The universe is thought to be 13.7 billion years old. Matter and energy can not be created or destroyed - they can only change forms or convert from one to another.
By implication, that means you are 13.7 bilion years old. Or more precisely, the matter that comprises your body has existed, in some form or other, for 13.7 billion years old. This matter is constantly being recyled and replaced with new matter, matter that is also 13.7 billion years old. What your age represents is the length of time that the atomic pattern that is the blueprint of your being has been in the world.
At the start of the universe the only elements that existed were hydrogen and helium. All the other elements, including the organic elements that are the building blocks of life on Earth, were produced inside of stars. This means that at some point, the carbon and nitrogen and oxygen that is the bulk of your body (excluding hydrogen) was formed billions of years ago inside of a star by the process of nucleosynthesis. As Carl Sagan liked to muse, we are quite literally made of star dust.
The Earth formed about 4.5 billion years ago. One billion years later, evidence of life first emerged. There currently is no accepted theory as to how life began, but I suspect time will bare out the finding that life began with some sort of autocatalytic process where proteins that filled the oceans began to self-replicate. If this turns out to be correct, this means we are the Earth come alive.
Speculation aside, you represent an unbroken chain of life stretching back to the time when life first appeared. It took 3.5 billion years of evolution to arive at you. You represent genes that have traveled billions of years, changing and evolving along the way, to arrive in combination at the production of you.
All life on Earth shares as a common ancestor that first life form that rose in the sea. That means you are related to every living thing on the planet. It is a favorite habit of Creationists to hang their argument of personal incredulity upon the notion that we evolved from monkeys (we didn't, we share a common simian ancestor with them) but I've never understood this, because if you're going to make such an argument (which is a logical error, anyways) one can find much more outrageous claims from evolutionary theory. Yet these claims are true.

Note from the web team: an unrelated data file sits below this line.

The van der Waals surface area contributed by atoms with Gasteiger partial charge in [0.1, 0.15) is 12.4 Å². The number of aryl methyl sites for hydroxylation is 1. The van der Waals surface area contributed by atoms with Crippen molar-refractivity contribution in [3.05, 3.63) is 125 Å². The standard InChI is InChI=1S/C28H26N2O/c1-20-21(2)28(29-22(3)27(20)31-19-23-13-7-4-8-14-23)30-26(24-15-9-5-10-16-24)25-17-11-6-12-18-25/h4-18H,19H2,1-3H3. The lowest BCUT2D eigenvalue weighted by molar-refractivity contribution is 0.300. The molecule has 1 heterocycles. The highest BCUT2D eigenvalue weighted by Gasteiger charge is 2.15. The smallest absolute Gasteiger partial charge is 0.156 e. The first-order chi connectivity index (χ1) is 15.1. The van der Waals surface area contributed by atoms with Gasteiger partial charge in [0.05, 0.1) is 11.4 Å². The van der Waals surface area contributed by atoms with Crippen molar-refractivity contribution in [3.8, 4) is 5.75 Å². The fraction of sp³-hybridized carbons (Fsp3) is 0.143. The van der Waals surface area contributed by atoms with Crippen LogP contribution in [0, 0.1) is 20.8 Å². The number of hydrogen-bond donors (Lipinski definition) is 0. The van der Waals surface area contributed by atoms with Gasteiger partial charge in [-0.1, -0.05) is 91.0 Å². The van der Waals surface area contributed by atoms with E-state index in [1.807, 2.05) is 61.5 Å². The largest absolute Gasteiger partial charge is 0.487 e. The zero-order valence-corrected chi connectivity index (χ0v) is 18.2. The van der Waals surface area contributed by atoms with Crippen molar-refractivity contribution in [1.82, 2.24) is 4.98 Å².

The common ancestor of all multi-celled animals was probably something resembling a sea sponge. Yes, one of your great........great grandparents may have been a sponge. Strange but true.
Approximately 440 million years ago one of your grandparents was swimming in the ocean as a fish. Thankfully for you, he managed to not get eaten before reproducing and passing on the genes that would eventually become you along their billion years journey.
One hundred millions later - 340 million years ago - those genes had evolved and brought your ancestor out of the sea. This ancestor was some sort of amphibian.
Another hundred million years marked a tough time for your ancestor, as at the end of the Permian there was a mass extinction in which 90 - 95 % of life on Earth was wiped out. This grandparent was now a mammal-like reptile, probably something close to a therapsid. If he hadn't managed to survive the greatest extinction in Earth's history, you would not be here today.
More time passes. Its the age of dinosaurs. Your ancestor is now a small, shrew-like mammal. And around 65 million years ago, he manages to survive a meteorite strike that was so cataclysmic that 85% of all life went extinct. According to Richard Dawkins, the sound of the collision would have been so thundering that most life on the planet would have been struck deaf. Your possibly deaf, possibly blind, possibly burned ancestor dodged a proverbial bullet, fortunately.
This great .... great grandparent of yours survived and its descendents proceeded to evolve, slowly and slightly, so slowly and slightly that our minds, which have a habit of trying to view the world in discrete categories, have a difficult time grasping how such changes could ever occur. But occur they did, and around 40 million years ago - 25 million years after the great escape of your other ancestor - your ancestor was now swinging from a tree. He was something similar to a monkey.
It took another 40 million years of evolution to get from him to you. That's 40 million more years of your direct predecessors managing to win the game of life and successfully pass on their genetic material to the next generation.
If you think this is remotely interesting, then check out The Ancestor's Tale by Richard Dawkins. Its written as a backwards pilgrimage through time, with humans being joined along the way at rendevous points in history by other living organisms where they share a common ancestor (concestor) with us.
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